OTTAWA — Price increases in Canada’s booming housing market may be topping out, according to the latest survey by the country’s largest real estate organization.
The Canadian Real Estate Association says the survey of five major housing markets showed prices continued to rise in February.
However, the 5.1 per cent year-over-year increase in February was the smallest since June 2011. It was also the fourth consecutive month in which gains slowed.
CREA said its Multiple Listing Service Housing Price Index, or HPI, found that the largest year-over-year increase was in Toronto at 7.3 per cent, but even there price momentum continued to fade.
Price increases also moderated further in Calgary to 2.5 per cent and to just 1.6 per cent in Montreal.
As well, gains decelerated in all housing categories tracked except for two-storey, single-family homes.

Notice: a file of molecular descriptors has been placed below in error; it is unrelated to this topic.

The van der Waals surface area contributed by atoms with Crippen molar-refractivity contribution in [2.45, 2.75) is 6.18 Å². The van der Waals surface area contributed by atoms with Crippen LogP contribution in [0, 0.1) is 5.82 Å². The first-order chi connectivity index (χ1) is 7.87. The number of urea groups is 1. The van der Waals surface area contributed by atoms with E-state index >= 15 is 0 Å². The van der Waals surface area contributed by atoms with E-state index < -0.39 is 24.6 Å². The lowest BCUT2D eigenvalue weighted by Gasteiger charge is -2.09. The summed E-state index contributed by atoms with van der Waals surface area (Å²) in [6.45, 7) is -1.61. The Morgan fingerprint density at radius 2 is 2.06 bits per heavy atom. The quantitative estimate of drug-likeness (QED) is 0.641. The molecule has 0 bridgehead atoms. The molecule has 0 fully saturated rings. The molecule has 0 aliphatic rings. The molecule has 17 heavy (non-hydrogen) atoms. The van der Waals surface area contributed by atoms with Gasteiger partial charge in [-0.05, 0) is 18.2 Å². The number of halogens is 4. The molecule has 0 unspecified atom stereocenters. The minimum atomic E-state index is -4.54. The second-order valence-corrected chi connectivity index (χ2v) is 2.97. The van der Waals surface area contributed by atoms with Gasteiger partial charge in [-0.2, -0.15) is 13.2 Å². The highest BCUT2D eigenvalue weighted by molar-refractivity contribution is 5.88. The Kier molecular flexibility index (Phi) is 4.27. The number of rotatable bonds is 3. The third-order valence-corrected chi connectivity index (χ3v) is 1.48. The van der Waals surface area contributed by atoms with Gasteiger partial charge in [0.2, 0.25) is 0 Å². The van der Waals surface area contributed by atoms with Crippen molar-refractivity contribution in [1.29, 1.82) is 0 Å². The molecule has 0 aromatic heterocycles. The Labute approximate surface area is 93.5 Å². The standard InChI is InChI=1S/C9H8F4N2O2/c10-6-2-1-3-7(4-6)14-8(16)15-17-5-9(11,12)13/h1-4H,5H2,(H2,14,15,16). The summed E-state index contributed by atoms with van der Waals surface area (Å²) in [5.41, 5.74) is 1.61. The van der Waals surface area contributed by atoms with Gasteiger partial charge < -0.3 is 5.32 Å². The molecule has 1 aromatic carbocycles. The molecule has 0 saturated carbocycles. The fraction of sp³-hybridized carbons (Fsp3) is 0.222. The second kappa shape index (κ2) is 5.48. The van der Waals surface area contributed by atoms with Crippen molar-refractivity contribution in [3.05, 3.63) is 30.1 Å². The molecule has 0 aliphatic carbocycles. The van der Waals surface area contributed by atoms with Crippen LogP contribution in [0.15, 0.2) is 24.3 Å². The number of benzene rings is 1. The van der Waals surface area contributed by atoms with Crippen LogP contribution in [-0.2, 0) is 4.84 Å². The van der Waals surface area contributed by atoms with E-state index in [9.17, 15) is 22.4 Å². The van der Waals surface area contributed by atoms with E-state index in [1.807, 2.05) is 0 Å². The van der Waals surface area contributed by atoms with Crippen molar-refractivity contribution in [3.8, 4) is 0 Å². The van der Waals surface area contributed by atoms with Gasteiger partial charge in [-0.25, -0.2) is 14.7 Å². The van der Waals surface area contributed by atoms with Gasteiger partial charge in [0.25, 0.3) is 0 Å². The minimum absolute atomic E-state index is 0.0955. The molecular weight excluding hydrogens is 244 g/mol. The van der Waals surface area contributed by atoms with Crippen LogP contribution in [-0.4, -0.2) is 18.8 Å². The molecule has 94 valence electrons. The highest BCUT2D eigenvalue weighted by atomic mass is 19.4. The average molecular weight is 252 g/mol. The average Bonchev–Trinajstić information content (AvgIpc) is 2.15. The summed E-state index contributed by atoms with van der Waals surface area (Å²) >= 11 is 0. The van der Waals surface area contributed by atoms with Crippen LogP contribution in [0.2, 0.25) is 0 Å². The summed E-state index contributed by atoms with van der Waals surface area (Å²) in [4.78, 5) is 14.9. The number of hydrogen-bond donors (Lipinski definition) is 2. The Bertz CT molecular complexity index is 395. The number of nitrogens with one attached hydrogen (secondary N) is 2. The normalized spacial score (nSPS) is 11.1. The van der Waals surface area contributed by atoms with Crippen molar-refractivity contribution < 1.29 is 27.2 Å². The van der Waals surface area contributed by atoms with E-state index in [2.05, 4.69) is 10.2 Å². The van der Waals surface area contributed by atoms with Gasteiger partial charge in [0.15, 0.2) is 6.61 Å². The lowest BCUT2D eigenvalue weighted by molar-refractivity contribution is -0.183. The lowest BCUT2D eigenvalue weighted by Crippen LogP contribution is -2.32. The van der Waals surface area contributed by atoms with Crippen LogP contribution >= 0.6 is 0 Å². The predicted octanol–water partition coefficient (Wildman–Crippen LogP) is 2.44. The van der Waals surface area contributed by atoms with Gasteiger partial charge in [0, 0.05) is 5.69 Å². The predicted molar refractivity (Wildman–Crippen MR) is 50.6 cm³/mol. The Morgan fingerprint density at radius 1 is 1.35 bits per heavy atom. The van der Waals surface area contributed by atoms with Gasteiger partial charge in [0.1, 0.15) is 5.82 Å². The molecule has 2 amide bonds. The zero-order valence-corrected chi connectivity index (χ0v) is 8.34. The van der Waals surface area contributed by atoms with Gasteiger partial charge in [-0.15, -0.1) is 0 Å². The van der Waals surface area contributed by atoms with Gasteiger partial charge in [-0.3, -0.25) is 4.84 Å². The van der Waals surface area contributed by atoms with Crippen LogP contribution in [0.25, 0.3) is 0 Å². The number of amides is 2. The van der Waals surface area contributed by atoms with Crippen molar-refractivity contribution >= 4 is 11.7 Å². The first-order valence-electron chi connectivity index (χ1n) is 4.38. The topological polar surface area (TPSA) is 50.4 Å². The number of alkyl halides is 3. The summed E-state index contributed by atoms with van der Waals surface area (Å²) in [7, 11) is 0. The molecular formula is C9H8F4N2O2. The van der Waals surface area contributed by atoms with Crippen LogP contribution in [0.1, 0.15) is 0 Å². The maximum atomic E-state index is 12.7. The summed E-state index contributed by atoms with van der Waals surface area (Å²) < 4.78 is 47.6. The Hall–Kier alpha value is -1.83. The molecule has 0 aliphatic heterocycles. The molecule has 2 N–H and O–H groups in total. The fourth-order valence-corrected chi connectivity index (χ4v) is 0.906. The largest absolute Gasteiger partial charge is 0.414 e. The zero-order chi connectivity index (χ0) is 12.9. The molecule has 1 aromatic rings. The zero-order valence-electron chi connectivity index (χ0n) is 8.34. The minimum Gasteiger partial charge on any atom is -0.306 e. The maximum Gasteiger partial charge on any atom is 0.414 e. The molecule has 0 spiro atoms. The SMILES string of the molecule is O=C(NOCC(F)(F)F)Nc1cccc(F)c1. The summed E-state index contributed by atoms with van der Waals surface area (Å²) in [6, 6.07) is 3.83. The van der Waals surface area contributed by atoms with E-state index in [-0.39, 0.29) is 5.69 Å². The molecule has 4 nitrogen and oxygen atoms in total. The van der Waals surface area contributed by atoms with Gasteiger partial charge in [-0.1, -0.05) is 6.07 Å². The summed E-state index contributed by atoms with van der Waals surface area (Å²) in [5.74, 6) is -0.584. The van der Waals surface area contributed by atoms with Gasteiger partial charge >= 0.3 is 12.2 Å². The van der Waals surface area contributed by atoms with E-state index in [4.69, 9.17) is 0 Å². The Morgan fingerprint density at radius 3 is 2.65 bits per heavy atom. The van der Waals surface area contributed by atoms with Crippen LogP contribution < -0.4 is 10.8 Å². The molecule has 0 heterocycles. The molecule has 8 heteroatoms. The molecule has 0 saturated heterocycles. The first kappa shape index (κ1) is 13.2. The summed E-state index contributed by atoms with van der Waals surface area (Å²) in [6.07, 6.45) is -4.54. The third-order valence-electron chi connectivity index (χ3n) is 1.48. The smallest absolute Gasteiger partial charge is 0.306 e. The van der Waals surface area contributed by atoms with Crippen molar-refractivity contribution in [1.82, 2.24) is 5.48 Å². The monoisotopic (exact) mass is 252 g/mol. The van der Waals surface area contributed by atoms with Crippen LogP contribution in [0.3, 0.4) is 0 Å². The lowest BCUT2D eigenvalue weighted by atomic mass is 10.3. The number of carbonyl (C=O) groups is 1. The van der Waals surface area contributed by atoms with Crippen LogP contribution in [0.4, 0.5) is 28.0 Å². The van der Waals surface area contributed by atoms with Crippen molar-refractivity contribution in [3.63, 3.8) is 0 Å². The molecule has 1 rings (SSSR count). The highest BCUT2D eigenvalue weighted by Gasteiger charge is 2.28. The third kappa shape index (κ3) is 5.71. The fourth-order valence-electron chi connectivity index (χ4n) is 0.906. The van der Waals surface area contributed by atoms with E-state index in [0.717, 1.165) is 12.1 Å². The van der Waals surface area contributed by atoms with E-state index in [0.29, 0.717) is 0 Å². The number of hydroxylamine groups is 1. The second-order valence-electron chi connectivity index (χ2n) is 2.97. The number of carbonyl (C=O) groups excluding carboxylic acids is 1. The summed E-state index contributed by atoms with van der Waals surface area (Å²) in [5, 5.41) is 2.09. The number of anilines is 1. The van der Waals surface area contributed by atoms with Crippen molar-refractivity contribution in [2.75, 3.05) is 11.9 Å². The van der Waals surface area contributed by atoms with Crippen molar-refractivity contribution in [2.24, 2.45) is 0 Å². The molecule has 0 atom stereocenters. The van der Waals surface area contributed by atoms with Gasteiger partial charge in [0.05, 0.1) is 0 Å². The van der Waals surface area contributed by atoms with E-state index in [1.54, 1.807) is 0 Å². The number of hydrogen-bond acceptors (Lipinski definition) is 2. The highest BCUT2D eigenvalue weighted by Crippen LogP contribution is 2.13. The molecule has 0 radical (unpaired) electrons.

The aggregate composite MLS HPI rose 1.1 on a month-over-month basis in February, with prices for two-storey, single-family homes up 1.6 per cent. Prices for townhouse/row and apartment units saw smaller gains of 0.4 and 0.5 per cent respectively.
Gregory Klump, CREA’s chief economist., said the HPI typically rises in February from the previous month as demand ramps up leading into the spring housing market.
“(But) The monthly price increase in February this year was less than what we saw in either of the past two years, which is more evidence that the trend for Canadian home prices is slowing,” Klump said.
The index based on single-family, townhouse/row unit, and apartment unit sales activity in Greater Vancouver, the Fraser Valley, Calgary, Greater Montreal and Greater Toronto.